"... In PAGE 4: ... The procedure of proper name tagging descri- bed here is not able to recognize multi{word pro- per names because only two adjacent capitalized words (apposition + proper name) are examined. Table2 shows an excerpt of unresolved hypothe- ses in which some multi{word proper names con- sisting of rst name and surname (Albrecht M uller, Angelika Beer, Harry Ristock, Ruth Winkler, Josef Felder, Gabi Witt, Florian Gerster, Sepp Binder, Kurt Schumacher), of normal nouns ((das) Deutsche Rote Kreuz, Kleine Brogel, Ewige Lampe) and of some non-German proper names (Alan Stephenson, (Canadian) Air Group, Central Enterprise, Frecce Tricolori, Standardisation Agreement, Acrobatic Full Scale) are found. The non-German proper names are often put in quotation marks, so this could be an additional cri- terion for the hypotheses evaluation, but cases in which quotation marks are used to emphasize or to cite one or more words must be excluded (24).... In PAGE 5: ...27) ein Teil von ihnen geht [...] ins Gasthaus \Ewige Lampe quot; (some of them go to the inn \Ewige Lampe quot;) (28) ich habe in der Stra e \Am Mariahof quot; gewohnt (I have lived in the street \Am Mariahof quot;) Some of the remaining hypotheses in Table2 are noun pairs consisting of quantity terms and normal nouns (29)-(31) or constructions with month names (32). Quantity terms could be excluded by an ex- ception list and month names could be added to the EN{lexicon from the start.... ..."

Cited by 3

### Table 2.1 Performance of fleets according to data availability, average 2002-2004 *

2006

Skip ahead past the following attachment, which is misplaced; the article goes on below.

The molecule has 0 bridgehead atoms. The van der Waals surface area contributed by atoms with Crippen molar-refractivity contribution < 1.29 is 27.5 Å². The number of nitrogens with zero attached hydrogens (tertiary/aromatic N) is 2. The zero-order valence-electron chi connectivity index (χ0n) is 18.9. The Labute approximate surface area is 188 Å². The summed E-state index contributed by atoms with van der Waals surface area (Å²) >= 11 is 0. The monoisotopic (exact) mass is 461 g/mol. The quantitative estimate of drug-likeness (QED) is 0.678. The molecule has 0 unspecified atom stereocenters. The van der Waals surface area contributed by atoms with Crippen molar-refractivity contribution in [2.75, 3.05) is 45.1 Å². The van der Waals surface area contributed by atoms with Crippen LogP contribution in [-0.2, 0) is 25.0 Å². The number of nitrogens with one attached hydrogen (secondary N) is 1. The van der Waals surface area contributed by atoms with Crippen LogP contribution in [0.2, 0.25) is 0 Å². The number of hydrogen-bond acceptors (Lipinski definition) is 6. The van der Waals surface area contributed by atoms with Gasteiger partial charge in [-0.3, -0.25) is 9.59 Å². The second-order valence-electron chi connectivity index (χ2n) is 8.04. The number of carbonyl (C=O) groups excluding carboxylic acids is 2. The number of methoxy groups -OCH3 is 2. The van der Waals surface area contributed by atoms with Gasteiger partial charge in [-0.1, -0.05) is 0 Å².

"... In PAGE 17: ... The output of this calculation is a percentage called the economic performance index which can be further categorized according to Table 2. Table2 . Table describing classification of break- even revenue in terms of economic performance.... In PAGE 35: ... A 22 m long selfspreading ground gear used as alternative to the 24/21 rockhopper ground gear illustrated on Figure 1. In Table2 is show some calculated forces (drag and spread) for three ground gear configurations, using a spreadsheet program developed for this purpose. The calculations are related to the ground gears shown on figures 1 and 4 recently tested onboard a Norwegian factory trawler (M/Tr Granit 4 ).... In PAGE 36: ... TRAWL DESIGNS FOR SHRIMP UTILIZING THE BEHAVIOUR CHARACTERISTICS OF THE TARGET SPECIES Behaviour observations of shrimp inside the trawl belly have demonstrated that the target shrimp are guided passively along the sloping belly of a trawl. Another important experience from commercial Innovations in trawl components that reduce the trawl drag soundrightraysrightJohn Willy Valdemarsen1, Kurt Hansen2 37 Table2 Calculated forces (drag and spread) for three ground gear configurations 22m plated gear 22 m rockhopper 21 8 m rockhopper gear (50X50 cm) + 2X 7m plated gear Towing speed Drag Spread Drag Spread Drag Spread (kn) (kg) (kg) (kg) (kg) (kg) (kg) 2 418 315 426 0 373 223 3 941 708 957 0 839 502 4 1673 1258 1702 0 1491 892 5 2614 1966 2659 0 2330 1394 Figure 6. The lifting kites as used during the ... In PAGE 71: ...000 200 0,04 0,20 Table 1: The composition of the Icelandic fishing fleet in the year 2004 Number of v essels A v er age po w e r of main engine (kW ) Figure 6: The composition of the Icelandic fishing fleet, number of vessels and average engine size versus type of vessel. Table2... In PAGE 72: ... The fleet is composed of four main types of ships; trawlers, big decked and small decked vessels and small boats. Table2 shows a summary of the energy usage of the fleet. The trawlers and big decked vessels are very energy consuming and stay at sea for consid- erably long time whereas the smaller boat use much less energy and comes much more frequently to shore.... ..."